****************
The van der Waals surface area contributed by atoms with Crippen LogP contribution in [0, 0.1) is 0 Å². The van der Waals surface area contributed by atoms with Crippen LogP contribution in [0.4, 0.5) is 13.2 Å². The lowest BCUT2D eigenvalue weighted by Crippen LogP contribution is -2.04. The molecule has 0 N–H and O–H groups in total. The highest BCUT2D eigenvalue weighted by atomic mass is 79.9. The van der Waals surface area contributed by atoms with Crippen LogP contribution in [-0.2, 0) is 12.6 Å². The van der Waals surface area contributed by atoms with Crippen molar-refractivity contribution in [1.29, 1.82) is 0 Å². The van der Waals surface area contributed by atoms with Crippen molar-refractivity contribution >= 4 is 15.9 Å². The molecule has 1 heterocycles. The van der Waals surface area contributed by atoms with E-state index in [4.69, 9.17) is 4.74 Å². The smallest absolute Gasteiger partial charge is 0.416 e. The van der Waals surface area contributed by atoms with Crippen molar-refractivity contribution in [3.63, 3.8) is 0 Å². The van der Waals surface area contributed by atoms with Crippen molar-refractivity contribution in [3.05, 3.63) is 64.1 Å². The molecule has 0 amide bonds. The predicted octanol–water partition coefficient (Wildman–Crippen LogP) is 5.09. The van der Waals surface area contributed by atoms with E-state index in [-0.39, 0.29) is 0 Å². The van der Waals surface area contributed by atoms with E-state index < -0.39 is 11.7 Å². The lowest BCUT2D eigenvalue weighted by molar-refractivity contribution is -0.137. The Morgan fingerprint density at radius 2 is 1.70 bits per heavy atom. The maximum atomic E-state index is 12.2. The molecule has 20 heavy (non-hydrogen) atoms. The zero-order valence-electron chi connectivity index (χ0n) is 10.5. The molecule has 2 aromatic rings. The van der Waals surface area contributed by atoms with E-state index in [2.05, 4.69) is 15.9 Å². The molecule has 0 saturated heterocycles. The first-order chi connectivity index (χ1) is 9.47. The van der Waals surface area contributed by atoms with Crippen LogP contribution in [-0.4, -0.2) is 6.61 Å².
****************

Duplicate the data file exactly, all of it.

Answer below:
The van der Waals surface area contributed by atoms with Crippen LogP contribution in [0, 0.1) is 0 Å². The van der Waals surface area contributed by atoms with Crippen LogP contribution in [0.4, 0.5) is 13.2 Å². The lowest BCUT2D eigenvalue weighted by Crippen LogP contribution is -2.04. The molecule has 0 N–H and O–H groups in total. The highest BCUT2D eigenvalue weighted by atomic mass is 79.9. The van der Waals surface area contributed by atoms with Crippen LogP contribution in [-0.2, 0) is 12.6 Å². The van der Waals surface area contributed by atoms with Crippen molar-refractivity contribution in [1.29, 1.82) is 0 Å². The van der Waals surface area contributed by atoms with Crippen molar-refractivity contribution >= 4 is 15.9 Å². The molecule has 1 heterocycles. The van der Waals surface area contributed by atoms with E-state index in [4.69, 9.17) is 4.74 Å². The smallest absolute Gasteiger partial charge is 0.416 e. The van der Waals surface area contributed by atoms with Crippen molar-refractivity contribution in [3.63, 3.8) is 0 Å². The van der Waals surface area contributed by atoms with Crippen molar-refractivity contribution in [3.05, 3.63) is 64.1 Å². The molecule has 0 amide bonds. The predicted octanol–water partition coefficient (Wildman–Crippen LogP) is 5.09. The van der Waals surface area contributed by atoms with E-state index in [-0.39, 0.29) is 0 Å². The van der Waals surface area contributed by atoms with E-state index < -0.39 is 11.7 Å². The lowest BCUT2D eigenvalue weighted by molar-refractivity contribution is -0.137. The Morgan fingerprint density at radius 2 is 1.70 bits per heavy atom. The maximum atomic E-state index is 12.2. The molecule has 20 heavy (non-hydrogen) atoms. The zero-order valence-electron chi connectivity index (χ0n) is 10.5. The molecule has 2 aromatic rings. The van der Waals surface area contributed by atoms with E-state index in [2.05, 4.69) is 15.9 Å². The molecule has 0 saturated heterocycles. The first-order chi connectivity index (χ1) is 9.47. The van der Waals surface area contributed by atoms with Crippen LogP contribution in [-0.4, -0.2) is 6.61 Å².